Lumbini, the birthplace of lord Gautam Buddha, is the pilgrimage destination of the world’s millions of Buddhists. The sites described as a beautiful Garden in the Buddha's time still retain its legendary charm and beauty. The main attraction at Lumbini remains the sacred garden spread over 8 sq. km and possessing all the treasures of this historical area. UNESCO lists this site, identified by the Indian Emperor Ashoka’s commemorative pillar as a world heritage site. To the south of the pillar, you find the sacred pond Puskarni, where Queen Mayadevi had her bath just before giving birth to the Buddha. Other attractions include the various monasteries and stupas erected by different Buddhist countries. Lumbini Museum, Lumbini International Research Institute, and Kapilvastu Museum (situated 27km west of Lumbini in Tilaurakot) are yet other places to see in this region. The Kapilvastu museum has ruins of ancient capital of Sakya kingdom where the Buddha spent his youth as Prince Siddhartha.

Chitwan National Park

Situated at the southern part of Kathmandu at the distance of about 170km, Chitwan National Park extends its territory in the southern belt of Nepal sharing border with India. Just about 6 hrs bus ride or 15 minutes flight from Kathmandu, the ancient majestic valley take you to the flat lowland of tranquillity named Chitwan. ‘Chitwan’ meaning "in the heart of the jungle’ really touches the hearts of most of the nature’s admirers. Chitwan happily cradles a protected area, which holds the glory of being the first and most famous wildlife destination of Nepal. In 1973 the protected area was declared as National Park and in 1984 it added another feather to its glory being UNESCO designated ‘Natural World Heritage Site’. The Chitwan National Park has many premier jungle resorts scattered inside and outside its boundaries.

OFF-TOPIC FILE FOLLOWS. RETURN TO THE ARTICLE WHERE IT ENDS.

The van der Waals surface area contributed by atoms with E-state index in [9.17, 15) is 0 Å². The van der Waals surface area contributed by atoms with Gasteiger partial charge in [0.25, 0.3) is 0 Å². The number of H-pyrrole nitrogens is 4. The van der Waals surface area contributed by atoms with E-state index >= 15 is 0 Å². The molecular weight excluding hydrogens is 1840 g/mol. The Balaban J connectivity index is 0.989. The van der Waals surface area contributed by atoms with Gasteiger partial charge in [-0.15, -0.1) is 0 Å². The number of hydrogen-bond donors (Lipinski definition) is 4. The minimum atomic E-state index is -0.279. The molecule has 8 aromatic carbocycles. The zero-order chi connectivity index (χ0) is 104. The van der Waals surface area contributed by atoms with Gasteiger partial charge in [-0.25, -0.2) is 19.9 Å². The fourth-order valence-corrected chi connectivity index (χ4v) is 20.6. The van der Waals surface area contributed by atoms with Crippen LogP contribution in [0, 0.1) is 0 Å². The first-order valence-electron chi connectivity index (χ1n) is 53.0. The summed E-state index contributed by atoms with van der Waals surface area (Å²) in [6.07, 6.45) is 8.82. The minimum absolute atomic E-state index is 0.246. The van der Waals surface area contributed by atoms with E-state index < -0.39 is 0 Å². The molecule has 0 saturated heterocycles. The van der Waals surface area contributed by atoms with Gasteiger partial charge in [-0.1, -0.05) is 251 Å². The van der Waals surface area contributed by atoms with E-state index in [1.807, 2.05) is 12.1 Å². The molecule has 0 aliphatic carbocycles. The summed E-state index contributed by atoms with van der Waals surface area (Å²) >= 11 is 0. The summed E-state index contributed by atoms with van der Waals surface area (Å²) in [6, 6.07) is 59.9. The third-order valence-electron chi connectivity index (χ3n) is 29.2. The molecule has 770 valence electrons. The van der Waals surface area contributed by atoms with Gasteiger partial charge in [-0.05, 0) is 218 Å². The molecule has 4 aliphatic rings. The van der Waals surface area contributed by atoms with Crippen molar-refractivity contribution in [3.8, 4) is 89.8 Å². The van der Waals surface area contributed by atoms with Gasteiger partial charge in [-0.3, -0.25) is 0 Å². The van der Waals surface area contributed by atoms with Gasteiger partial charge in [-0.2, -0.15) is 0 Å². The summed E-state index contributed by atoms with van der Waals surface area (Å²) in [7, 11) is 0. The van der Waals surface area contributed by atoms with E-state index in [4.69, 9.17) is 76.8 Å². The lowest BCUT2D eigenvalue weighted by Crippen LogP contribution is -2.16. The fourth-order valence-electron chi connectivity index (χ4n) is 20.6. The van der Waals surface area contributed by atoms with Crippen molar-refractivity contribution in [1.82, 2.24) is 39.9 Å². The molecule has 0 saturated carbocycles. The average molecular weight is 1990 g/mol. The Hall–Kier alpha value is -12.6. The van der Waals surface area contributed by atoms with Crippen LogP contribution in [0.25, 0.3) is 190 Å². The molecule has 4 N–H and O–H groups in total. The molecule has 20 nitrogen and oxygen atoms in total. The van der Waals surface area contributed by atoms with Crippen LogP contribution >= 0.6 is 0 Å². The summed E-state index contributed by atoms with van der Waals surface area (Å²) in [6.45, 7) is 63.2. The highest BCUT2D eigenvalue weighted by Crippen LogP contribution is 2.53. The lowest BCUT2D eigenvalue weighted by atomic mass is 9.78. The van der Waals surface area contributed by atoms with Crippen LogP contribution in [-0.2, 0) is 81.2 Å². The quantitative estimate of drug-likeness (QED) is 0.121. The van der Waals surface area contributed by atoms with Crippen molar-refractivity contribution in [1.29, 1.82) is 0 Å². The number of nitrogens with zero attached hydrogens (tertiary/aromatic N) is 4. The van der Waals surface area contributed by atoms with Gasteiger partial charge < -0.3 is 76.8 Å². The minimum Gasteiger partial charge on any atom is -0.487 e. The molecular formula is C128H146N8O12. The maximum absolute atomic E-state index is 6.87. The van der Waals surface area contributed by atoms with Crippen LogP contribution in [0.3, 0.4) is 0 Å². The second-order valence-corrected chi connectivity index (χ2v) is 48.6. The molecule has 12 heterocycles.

Highlights of Chitwan Jungle Safari:
Chitwan National Park is the most popular tourist destination for jungle safari in Nepal. You can visit a wonderful world of lush sub-tropical jungles, tall elephant grass, lakes and rivers – a home for some of the most endangered animals on earth, the elusive tiger and the prehistoric rhinoceros, including many species of mammals, birds, insects and reptiles. Make your tour on elephant back, by jeep and on boat. Savour the forest and its unique sanctuary through a quite natural walk with a local guide. All the jungle activities are just a step away and there's always a chance to spot wildlife.

May secluded resorts inside the Chitwan National Park having opportunity of excellent experience of the true safari atmosphere of the Terai. The resorts offer individual cottages with a private bath or well-appointed luxury tent camps to stay in. You will be in the heart of the park surrounded by the soothing jungles of Nepal. The accommodations outside the Chitwan National Park are more budget type guesthouses. Nevertheless if you are on a tight budget, we can arrange reservations at one of the best lodges outside which also include jungle activities and transportation. We have especial 2 nights/ 3days and 3 nights / 4 days package trips to Chitwan. Furthermore, we could design the trip as per your interest too.

Bardia National Park